I'm always fascinated by man's desire to hold on to things that are absolutely worthless. As a result, ones life is overly populated with objects that serve no purpose whatsoever. Seriously! Look around you.
I have two sets of desktop speakers that have collectively done little else than occupy space and collect dust since 2009, three phones that I used to carry before the one I’m currently using (which again is over two years old) and my old iPod shuffle that still contains the latest album I’d downloaded shortly after its release,(which is Ministry of Sound Annual 2007). Does the iPod still work, you ask. Well, I couldn’t say. I haven’t found the earphones that I last saw in…That’s right. 2007! Not to forget three expired ATM cards that were forced upon me every time I changed a job (and hence a salary account). Now I wonder if I also have the chequebook that I’d applied for in the summer of 2008. It must be here somewhere among all the 6 years’ Airtel bills that are still neatly tucked inside their respective envelops. (Just kidding! I switched to an email option three years back, so I only have bills up until June 2010)
I’m starting to believe that every object that is created today, especially those built for the betterment of mankind, is “designed” to serve the purpose only for a short while. After which, it only piles on. This applies to every modern-day gadget / appliance / tool except that VCD player you won as a gift at a game show. And that’s because you never even opened it from the case and packed it off as a gift at the next wedding you were invited to. And besides, you’d already graduated to DVDs by then, hadn't you?
The other exception is probably the 2 GB pendrive you got when you redeemed your Credit Card points for the first time. It still does its job of carrying as a souvenir a virus, at least one each from every single system it’s been plugged into.
Now let me have a look at all the other things around me that I Once fell for like a ton of bricks when I first lay my eyes on them, but now only compete with me for some precious space in my room. A visiting card book, containing cards of people I'm never going to call again. An organizer with a parker pen neatly placed in a holder, used only once when my name had to be written. A 2009 Calendar featuring Bollywood hotties as shot by Daboo Ratnani. CD Album, carrying freeware CDs that still contain demo versions of Sonic the Hedgehog. An off-white coffee mug, that’s only been used to hold pens that don’t write anymore. 24 issues of GQ magazine, which I subscribed to hoping I’d upgrade my style as I approach the 30s. 36 issues of Time Magazine, which I subscribed to hoping that it would help me sound my age. And a digital weighing scale that needs recalibration every time I add a kilo.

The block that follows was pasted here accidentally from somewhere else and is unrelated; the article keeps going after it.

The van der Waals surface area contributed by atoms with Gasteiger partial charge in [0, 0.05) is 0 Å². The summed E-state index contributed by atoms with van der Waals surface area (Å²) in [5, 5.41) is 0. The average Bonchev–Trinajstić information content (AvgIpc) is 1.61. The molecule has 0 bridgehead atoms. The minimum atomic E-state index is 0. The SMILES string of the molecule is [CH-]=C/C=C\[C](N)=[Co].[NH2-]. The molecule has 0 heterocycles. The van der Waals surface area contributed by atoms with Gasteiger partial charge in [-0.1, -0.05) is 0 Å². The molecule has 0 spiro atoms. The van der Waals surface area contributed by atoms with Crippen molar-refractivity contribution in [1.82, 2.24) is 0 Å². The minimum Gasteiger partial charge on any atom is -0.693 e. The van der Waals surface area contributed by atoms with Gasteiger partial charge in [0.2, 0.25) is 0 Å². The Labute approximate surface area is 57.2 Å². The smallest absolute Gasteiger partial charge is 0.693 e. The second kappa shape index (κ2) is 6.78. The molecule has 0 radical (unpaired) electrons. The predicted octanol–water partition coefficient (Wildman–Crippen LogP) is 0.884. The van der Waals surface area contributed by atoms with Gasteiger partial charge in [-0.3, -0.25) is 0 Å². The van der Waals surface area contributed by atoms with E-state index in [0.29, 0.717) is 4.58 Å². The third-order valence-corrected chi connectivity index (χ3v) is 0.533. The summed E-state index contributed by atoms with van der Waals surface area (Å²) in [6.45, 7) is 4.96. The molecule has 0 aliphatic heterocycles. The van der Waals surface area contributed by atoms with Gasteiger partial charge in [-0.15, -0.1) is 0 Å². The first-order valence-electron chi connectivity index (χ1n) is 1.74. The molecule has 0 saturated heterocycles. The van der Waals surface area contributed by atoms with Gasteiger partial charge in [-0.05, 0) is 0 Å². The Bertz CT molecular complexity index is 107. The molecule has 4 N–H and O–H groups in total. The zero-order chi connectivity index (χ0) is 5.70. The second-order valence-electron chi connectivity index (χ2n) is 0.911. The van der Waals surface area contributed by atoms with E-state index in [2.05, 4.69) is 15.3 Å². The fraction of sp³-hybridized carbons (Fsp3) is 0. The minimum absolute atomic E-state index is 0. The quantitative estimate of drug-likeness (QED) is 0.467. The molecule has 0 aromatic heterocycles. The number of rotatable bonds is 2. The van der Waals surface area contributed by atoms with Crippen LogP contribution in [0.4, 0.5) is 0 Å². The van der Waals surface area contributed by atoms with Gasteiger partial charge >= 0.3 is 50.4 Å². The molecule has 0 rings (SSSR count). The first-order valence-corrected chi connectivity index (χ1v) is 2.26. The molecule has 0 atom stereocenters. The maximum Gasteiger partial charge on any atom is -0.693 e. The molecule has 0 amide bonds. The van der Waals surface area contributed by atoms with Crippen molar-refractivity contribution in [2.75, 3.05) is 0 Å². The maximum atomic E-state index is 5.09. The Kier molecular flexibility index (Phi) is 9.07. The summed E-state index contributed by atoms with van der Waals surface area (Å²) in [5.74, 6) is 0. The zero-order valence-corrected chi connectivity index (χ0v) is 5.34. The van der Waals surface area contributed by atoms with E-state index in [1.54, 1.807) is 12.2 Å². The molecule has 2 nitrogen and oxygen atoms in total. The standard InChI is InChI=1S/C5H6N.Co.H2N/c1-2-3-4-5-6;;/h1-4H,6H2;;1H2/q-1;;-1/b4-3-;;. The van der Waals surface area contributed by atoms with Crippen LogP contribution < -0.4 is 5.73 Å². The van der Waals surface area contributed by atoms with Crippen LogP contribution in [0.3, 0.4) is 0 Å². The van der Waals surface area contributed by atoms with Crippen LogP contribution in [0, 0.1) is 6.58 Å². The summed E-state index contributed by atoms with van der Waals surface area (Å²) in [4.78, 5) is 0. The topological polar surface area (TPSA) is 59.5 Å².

But here’s where you’ll really feel shortchanged. When you are sold the idea of how functional these things are “designed” to be, they seem like something that’d you’d give your arm and leg to own. Like a spare kidney or something. And for a while, it actually seems like your life actually depends on it. Like it is your only kidney or something. And all hell breaks loose when it suddenly stops working. Like you need a kidney transplant on the pronto or something. But after a while, it only contributes to the junk around you. Just like those empty bottles of alcohol, which might be the real reason why you need a spare kidney or something.
Your mobile phone is a fine example of how unnecessary these luxuries really are. As a device, your phone is actually meant to help you make calls when you are on the move. But surely, that’s not good enough. Today a phone needs to come with a PS3 integrated into it, along with a 52 inch LED screen, a Home Theatre system with surround sound, and if that’s still not enough, the whole of IMDB Top 250 loaded into it. So you never really find the time to use it make one phone call. How could you? (
Battery) Life is
too short and you have so much to do.
All of which leads me to believe that thanks to all these - pardon the oxymoron - unnecessary necessities, life has become way too expensive. Which is why if any of these oddities broke one fine day, you feel really broke. So, I’ve come to the conclusion that if I were ever to live my life again, I’d reside in a distant village that was completely devoid of all these gadgets or luxuries. Yes, really. Okay, maybe I’ll carry just one iPad… and get a good broadband connection…and a functional microwave…oh wait, and a fully automatic washing machine…okay, and a set top box with all the sports channels…and a 52 inch LED TV…and a PS3...Oh and some good B&O speakers...and one e-book reader, with thousands of e-books…and a large refrigerator…and a lazyboy with a beer bottle holder...and a titanium credit card…That should suffice. Or would it?